Children of the counties of Brunswick, Greensville, and Sussex, as well as the city of Emporia, were recently given the opportunity to participate in a week-long literacy event hosted by The Improvement Association’s Parents as Teachers (PAT) initiative. The event, known as Readers Are Leaders, is a community-wide literacy program developed and implemented by LaWanda Fisher, Program Coordinator for The Improvement Association’s PAT initiative, and her team of parent educators.

“The Readers Are Leaders program was developed with three goals in mind,” said Fisher. “The first goal is to promote literacy. The second goal is to encourage parents to read more to their children, and the third is to encourage children to read more. We really try to promote book sharing with all the children within our service area, not just those enrolled in the PAT program.”
The Readers Are Leaders program debuted during The Week of the Young Child, which was celebrated April 11-15. Fisher organized several notable community figureheads to read at various locations throughout the service areas.

On Monday, April 11, Dr. Al Roberts, President of Southside Virginia Community College (SVCC), visited the children of Saint Paul’s Head Start and Child Development Center (CDC) in Brunswick County. On this day “History met History.” The first African American president of SVCC read to the children on the campus of St. Paul’s College, a historically black college. The Improvement Association kept St. Paul’s name affiliation for the child development center in efforts to maintain the legacy of St. Paul’s College.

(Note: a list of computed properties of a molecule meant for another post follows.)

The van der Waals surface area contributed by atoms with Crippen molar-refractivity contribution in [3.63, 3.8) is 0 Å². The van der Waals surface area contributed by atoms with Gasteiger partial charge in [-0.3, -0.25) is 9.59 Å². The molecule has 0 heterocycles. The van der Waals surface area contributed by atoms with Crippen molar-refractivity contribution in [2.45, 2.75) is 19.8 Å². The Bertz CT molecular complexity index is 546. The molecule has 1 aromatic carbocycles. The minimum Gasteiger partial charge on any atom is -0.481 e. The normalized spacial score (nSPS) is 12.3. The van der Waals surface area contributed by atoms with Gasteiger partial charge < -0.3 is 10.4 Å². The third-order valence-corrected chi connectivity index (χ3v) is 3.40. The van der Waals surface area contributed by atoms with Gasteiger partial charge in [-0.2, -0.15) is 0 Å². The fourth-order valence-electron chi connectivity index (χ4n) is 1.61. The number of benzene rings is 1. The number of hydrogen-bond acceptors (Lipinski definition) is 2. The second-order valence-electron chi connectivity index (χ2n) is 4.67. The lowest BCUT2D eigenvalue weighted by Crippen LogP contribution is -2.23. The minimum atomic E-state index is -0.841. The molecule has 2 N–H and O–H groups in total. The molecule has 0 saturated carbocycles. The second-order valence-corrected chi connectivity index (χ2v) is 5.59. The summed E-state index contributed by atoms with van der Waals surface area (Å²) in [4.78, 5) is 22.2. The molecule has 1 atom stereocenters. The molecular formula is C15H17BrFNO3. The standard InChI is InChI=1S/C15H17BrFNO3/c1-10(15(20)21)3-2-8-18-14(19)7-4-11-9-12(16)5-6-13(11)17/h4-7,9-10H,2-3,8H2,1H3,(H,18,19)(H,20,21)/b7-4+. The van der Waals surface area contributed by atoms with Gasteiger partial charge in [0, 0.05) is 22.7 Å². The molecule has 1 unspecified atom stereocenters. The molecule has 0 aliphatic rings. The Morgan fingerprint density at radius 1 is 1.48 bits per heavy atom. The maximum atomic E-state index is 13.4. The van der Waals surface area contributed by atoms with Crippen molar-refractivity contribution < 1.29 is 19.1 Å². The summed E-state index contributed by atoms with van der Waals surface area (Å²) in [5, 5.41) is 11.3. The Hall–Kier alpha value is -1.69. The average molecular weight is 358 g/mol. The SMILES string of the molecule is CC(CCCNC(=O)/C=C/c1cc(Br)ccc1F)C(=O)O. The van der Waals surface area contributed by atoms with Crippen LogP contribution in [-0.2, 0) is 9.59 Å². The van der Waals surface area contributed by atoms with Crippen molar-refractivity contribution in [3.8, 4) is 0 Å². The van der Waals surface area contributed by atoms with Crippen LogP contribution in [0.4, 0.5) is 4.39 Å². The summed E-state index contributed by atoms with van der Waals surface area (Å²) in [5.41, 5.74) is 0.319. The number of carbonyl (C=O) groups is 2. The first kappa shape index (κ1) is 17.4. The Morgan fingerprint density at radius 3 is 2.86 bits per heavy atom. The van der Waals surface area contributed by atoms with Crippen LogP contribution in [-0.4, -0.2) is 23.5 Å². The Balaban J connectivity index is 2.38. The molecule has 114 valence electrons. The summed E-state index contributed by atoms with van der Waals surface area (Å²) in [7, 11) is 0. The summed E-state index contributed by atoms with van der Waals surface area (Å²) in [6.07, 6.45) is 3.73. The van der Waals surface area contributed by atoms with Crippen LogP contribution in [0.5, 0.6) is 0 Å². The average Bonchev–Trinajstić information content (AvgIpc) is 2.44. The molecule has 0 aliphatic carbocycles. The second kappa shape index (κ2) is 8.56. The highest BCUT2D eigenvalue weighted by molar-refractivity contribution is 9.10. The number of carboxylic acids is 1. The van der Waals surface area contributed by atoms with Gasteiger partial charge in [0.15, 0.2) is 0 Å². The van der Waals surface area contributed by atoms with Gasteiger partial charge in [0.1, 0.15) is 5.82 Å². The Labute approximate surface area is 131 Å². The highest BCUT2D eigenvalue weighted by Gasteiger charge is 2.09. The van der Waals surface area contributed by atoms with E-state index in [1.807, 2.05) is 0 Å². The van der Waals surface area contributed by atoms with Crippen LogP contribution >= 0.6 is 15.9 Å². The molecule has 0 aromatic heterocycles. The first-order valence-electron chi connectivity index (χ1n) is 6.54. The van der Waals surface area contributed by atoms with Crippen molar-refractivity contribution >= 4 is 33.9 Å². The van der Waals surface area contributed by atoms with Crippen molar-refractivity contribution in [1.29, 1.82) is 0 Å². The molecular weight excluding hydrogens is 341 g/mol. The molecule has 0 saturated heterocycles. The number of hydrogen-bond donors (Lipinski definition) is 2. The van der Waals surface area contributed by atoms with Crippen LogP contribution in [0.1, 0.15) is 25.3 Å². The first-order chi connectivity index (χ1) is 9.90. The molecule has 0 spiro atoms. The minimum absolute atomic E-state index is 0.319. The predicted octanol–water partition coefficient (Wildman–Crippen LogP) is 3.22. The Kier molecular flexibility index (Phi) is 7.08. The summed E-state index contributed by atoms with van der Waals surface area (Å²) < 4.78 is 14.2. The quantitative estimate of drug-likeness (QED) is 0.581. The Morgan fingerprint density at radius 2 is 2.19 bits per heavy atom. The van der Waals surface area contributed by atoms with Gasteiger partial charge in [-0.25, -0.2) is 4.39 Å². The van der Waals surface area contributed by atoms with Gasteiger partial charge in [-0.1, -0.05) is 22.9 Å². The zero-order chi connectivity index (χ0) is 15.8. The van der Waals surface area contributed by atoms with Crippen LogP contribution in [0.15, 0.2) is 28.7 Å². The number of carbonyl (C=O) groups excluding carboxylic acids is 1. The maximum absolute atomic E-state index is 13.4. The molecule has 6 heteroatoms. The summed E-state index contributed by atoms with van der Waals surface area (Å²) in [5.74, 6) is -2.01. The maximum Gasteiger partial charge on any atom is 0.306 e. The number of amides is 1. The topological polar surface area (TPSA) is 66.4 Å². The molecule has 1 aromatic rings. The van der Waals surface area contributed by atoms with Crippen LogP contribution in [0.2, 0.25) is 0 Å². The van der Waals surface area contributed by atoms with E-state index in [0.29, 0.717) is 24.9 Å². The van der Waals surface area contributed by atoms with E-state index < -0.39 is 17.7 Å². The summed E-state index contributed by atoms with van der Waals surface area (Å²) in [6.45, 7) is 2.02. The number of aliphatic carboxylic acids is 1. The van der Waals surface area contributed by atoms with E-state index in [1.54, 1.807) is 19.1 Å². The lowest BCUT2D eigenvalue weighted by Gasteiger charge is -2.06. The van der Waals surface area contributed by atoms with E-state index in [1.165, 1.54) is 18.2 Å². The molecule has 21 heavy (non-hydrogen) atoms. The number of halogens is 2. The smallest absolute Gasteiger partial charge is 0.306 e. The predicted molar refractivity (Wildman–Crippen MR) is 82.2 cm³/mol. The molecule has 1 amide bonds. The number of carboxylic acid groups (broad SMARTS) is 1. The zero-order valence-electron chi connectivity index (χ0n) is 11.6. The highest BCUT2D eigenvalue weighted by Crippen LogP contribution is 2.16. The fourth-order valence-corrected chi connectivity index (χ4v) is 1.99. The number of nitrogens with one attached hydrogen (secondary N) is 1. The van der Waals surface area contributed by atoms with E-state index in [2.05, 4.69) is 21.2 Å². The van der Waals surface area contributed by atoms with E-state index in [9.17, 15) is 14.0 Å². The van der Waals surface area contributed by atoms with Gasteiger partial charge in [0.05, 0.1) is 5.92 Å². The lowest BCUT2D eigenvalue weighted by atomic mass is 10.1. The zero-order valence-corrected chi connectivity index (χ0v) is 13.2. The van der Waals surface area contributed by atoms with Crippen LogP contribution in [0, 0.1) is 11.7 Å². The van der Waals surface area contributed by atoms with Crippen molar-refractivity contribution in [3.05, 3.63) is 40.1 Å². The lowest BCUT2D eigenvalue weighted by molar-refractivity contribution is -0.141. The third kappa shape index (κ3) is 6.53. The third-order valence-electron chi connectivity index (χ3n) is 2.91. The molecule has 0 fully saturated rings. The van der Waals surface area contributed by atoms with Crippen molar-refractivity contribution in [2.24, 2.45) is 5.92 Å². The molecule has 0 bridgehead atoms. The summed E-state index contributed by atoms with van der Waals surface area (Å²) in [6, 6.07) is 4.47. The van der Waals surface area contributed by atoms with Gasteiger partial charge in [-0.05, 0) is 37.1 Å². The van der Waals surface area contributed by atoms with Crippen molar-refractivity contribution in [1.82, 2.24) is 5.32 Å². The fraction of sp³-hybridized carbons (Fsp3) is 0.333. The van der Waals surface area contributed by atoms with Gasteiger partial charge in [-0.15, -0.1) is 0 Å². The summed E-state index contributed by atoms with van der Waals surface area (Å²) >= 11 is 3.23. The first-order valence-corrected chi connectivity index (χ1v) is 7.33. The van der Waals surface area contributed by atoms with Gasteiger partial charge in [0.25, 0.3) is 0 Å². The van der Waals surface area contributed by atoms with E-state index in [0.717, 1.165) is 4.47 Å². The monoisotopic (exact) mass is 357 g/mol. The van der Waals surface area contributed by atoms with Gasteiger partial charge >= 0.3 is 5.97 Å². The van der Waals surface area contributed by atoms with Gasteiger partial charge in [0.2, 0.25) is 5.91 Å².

On Tuesday, April 12, Brunswick County Sheriff B. K. Roberts visited Country Mouse Nursery School in Lawrenceville.

Also on Tuesday, April 12, Waverly Mayor Mariam Edwards visited the Head Start students at Wakefield ABC. “It makes my heart feel good to be involved with the young people. On behalf of the Town of Waverly, we thank The Improvement Association for allowing us to be a part of our future leaders”, stated Ms. Edwards.

On Wednesday, April 13, Mr. Williams Ricks, of The Improvement Association’s Project Discovery program in Sussex County, visited the children attending the Head Start program at Sussex Elementary.

Emporia Police Chief Rick Pinksaw visited children at two classrooms at Elnora Jarrell Worship Center Daycare on Thursday, April 14.

Greensville Sheriff Tim Jarrett also two classrooms at Footprints Daycare and Nursery in Emporia on Friday, April 15.